Further complicating the situation is an article by Smith and Zuber in the Smithsonian/NASA Astrophysics Data System that states that, “The MOLA topography of Mars is based on a new mean radius of the planet and new equipotential surface for the areoid. The mean atmospheric pressure surface of 6.1 mbars that has been used in the past as a reference level for topography does not apply to the zero level of MOLA elevations. The MOLA mean radius of the planet is 3,389,508 meters and the mean equatorial radius is 3,396,000 meters (Zuber incorrectly gives it as 339,600 meters). The areoid of the zero level of the MOLA altimetry is defined to be the potential surface with the same potential as the mean equatorial radius. The MOLA topography differs from the USGS digital elevation data by approximately 1.6 km, with MOLA higher. The average pressure on the MOLA reference surface for Ls =0 is approximately 5.1 mbars and has been derived from occultation data obtained from the tracking of Viking, Mariner, and MGS spacecraft and interpolated with the aid of the Ames Mars GCM. The new topography and the new occultation data are providing a more reliable relationship between elevation and surface pressure.”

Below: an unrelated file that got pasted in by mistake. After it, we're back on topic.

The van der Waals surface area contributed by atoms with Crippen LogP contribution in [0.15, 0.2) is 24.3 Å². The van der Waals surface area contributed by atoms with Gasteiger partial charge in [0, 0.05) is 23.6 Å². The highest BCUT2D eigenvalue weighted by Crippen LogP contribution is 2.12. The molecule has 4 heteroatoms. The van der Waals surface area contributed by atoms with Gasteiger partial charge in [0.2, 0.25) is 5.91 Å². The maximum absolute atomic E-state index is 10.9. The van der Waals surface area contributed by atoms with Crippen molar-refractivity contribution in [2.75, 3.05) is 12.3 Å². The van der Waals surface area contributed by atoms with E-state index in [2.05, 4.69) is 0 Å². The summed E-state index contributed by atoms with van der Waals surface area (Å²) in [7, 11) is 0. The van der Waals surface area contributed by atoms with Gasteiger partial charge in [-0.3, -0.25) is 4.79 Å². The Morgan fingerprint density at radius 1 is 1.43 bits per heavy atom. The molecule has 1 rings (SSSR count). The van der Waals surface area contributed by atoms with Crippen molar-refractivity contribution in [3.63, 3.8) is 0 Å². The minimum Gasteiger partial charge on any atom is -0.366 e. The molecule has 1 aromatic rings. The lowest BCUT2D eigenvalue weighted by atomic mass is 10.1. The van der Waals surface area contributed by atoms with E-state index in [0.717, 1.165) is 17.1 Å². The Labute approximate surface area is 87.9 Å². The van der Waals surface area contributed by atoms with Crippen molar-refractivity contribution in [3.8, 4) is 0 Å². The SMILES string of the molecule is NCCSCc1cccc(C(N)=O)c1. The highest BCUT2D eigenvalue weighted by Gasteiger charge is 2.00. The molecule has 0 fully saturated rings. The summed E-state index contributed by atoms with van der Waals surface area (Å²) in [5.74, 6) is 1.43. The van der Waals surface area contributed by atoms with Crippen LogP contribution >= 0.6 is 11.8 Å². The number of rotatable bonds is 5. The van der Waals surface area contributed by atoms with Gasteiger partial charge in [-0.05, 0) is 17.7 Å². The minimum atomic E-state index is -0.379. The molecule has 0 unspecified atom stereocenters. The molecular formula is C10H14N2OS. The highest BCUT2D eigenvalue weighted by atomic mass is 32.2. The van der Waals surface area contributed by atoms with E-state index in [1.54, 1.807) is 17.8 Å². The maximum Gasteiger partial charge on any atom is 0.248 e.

Having stated the above caveats, we use the mean atmospheric pressure surface of 6.1 mbars as a starting point. Using s scale height of 10.8, we move up from the landing latitudes with the high and low pressures reported to areoid to see how the pressures projected there stack up, As is indicated on Table 2, with respect to high pressures reported (and in the case of MSL Sol 370, altered after we pointed out that an 11.49 mbar (1149 Pa – see Figure 1) first reported as an average daily pressure implies that the Vaisala pressure sensor on MSL must have pegged out at its maximum capacity. Their fudged new report is prima fascie evidence for why we think their published data is not trustworthy.